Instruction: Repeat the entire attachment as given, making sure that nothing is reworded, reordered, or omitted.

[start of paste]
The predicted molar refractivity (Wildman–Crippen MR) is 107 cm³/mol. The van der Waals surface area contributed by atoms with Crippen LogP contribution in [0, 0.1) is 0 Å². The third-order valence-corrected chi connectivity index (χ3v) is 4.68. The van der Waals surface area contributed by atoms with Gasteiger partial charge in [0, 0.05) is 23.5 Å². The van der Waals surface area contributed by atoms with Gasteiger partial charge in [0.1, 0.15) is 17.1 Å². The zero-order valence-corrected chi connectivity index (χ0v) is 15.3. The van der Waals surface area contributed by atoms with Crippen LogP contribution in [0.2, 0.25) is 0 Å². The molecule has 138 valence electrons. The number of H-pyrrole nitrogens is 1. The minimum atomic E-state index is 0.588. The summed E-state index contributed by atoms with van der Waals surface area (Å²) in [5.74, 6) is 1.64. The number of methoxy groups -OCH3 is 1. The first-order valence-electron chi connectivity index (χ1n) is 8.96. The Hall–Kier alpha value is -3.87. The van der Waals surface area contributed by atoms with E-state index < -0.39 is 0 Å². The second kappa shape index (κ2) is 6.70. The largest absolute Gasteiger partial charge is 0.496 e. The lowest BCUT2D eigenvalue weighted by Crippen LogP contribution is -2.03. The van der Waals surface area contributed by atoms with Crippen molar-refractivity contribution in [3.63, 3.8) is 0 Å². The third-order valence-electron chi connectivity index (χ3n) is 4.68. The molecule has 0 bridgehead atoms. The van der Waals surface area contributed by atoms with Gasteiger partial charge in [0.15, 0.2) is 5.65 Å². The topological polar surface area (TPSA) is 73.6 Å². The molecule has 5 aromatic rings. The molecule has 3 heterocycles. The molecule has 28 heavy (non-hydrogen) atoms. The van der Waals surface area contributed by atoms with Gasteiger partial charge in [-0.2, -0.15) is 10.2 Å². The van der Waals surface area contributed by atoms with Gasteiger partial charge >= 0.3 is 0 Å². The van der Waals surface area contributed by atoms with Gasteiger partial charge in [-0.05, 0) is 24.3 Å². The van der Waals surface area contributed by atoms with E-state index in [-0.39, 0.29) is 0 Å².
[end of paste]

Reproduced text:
The predicted molar refractivity (Wildman–Crippen MR) is 107 cm³/mol. The van der Waals surface area contributed by atoms with Crippen LogP contribution in [0, 0.1) is 0 Å². The third-order valence-corrected chi connectivity index (χ3v) is 4.68. The van der Waals surface area contributed by atoms with Gasteiger partial charge in [0, 0.05) is 23.5 Å². The van der Waals surface area contributed by atoms with Gasteiger partial charge in [0.1, 0.15) is 17.1 Å². The zero-order valence-corrected chi connectivity index (χ0v) is 15.3. The van der Waals surface area contributed by atoms with Crippen LogP contribution in [0.2, 0.25) is 0 Å². The molecule has 138 valence electrons. The number of H-pyrrole nitrogens is 1. The minimum atomic E-state index is 0.588. The summed E-state index contributed by atoms with van der Waals surface area (Å²) in [5.74, 6) is 1.64. The number of methoxy groups -OCH3 is 1. The first-order valence-electron chi connectivity index (χ1n) is 8.96. The Hall–Kier alpha value is -3.87. The van der Waals surface area contributed by atoms with E-state index < -0.39 is 0 Å². The second kappa shape index (κ2) is 6.70. The largest absolute Gasteiger partial charge is 0.496 e. The lowest BCUT2D eigenvalue weighted by Crippen LogP contribution is -2.03. The van der Waals surface area contributed by atoms with Crippen molar-refractivity contribution in [3.63, 3.8) is 0 Å². The third-order valence-electron chi connectivity index (χ3n) is 4.68. The molecule has 0 bridgehead atoms. The van der Waals surface area contributed by atoms with Gasteiger partial charge in [0.15, 0.2) is 5.65 Å². The topological polar surface area (TPSA) is 73.6 Å². The molecule has 5 aromatic rings. The molecule has 3 heterocycles. The molecule has 28 heavy (non-hydrogen) atoms. The van der Waals surface area contributed by atoms with Gasteiger partial charge in [-0.2, -0.15) is 10.2 Å². The van der Waals surface area contributed by atoms with Gasteiger partial charge >= 0.3 is 0 Å². The van der Waals surface area contributed by atoms with Gasteiger partial charge in [-0.05, 0) is 24.3 Å². The van der Waals surface area contributed by atoms with E-state index in [-0.39, 0.29) is 0 Å².